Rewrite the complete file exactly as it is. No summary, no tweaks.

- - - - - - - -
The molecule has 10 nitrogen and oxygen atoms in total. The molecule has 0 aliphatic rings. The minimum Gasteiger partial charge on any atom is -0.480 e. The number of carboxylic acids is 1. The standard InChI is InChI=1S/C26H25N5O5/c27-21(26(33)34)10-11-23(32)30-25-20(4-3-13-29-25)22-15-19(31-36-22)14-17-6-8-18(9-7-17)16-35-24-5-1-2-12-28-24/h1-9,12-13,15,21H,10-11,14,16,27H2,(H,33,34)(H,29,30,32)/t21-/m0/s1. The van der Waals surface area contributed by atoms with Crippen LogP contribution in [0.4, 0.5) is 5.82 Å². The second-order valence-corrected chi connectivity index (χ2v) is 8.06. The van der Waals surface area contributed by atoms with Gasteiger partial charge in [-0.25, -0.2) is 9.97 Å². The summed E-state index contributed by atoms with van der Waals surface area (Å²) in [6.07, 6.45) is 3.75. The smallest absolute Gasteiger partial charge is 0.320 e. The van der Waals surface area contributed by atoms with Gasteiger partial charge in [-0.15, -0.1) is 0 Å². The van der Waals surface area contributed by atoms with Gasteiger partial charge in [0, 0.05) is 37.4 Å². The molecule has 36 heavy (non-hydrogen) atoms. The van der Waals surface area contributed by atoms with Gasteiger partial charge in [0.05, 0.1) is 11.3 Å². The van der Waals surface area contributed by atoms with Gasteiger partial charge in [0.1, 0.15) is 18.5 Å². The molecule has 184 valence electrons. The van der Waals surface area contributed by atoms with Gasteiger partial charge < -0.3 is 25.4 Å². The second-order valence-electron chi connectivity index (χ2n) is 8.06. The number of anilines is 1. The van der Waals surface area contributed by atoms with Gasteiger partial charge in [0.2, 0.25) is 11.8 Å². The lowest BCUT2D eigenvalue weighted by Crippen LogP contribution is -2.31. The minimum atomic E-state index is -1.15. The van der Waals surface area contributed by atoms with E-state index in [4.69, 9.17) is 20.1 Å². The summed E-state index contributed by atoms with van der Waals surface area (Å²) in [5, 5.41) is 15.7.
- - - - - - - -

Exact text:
The molecule has 10 nitrogen and oxygen atoms in total. The molecule has 0 aliphatic rings. The minimum Gasteiger partial charge on any atom is -0.480 e. The number of carboxylic acids is 1. The standard InChI is InChI=1S/C26H25N5O5/c27-21(26(33)34)10-11-23(32)30-25-20(4-3-13-29-25)22-15-19(31-36-22)14-17-6-8-18(9-7-17)16-35-24-5-1-2-12-28-24/h1-9,12-13,15,21H,10-11,14,16,27H2,(H,33,34)(H,29,30,32)/t21-/m0/s1. The van der Waals surface area contributed by atoms with Crippen LogP contribution in [0.4, 0.5) is 5.82 Å². The second-order valence-corrected chi connectivity index (χ2v) is 8.06. The van der Waals surface area contributed by atoms with Gasteiger partial charge in [-0.25, -0.2) is 9.97 Å². The summed E-state index contributed by atoms with van der Waals surface area (Å²) in [6.07, 6.45) is 3.75. The smallest absolute Gasteiger partial charge is 0.320 e. The van der Waals surface area contributed by atoms with Gasteiger partial charge in [-0.15, -0.1) is 0 Å². The van der Waals surface area contributed by atoms with Gasteiger partial charge in [0, 0.05) is 37.4 Å². The molecule has 36 heavy (non-hydrogen) atoms. The van der Waals surface area contributed by atoms with Gasteiger partial charge in [0.05, 0.1) is 11.3 Å². The van der Waals surface area contributed by atoms with Gasteiger partial charge in [0.1, 0.15) is 18.5 Å². The molecule has 184 valence electrons. The van der Waals surface area contributed by atoms with Gasteiger partial charge < -0.3 is 25.4 Å². The second-order valence-electron chi connectivity index (χ2n) is 8.06. The number of anilines is 1. The van der Waals surface area contributed by atoms with Gasteiger partial charge in [0.2, 0.25) is 11.8 Å². The lowest BCUT2D eigenvalue weighted by Crippen LogP contribution is -2.31. The minimum atomic E-state index is -1.15. The van der Waals surface area contributed by atoms with E-state index in [4.69, 9.17) is 20.1 Å². The summed E-state index contributed by atoms with van der Waals surface area (Å²) in [5, 5.41) is 15.7.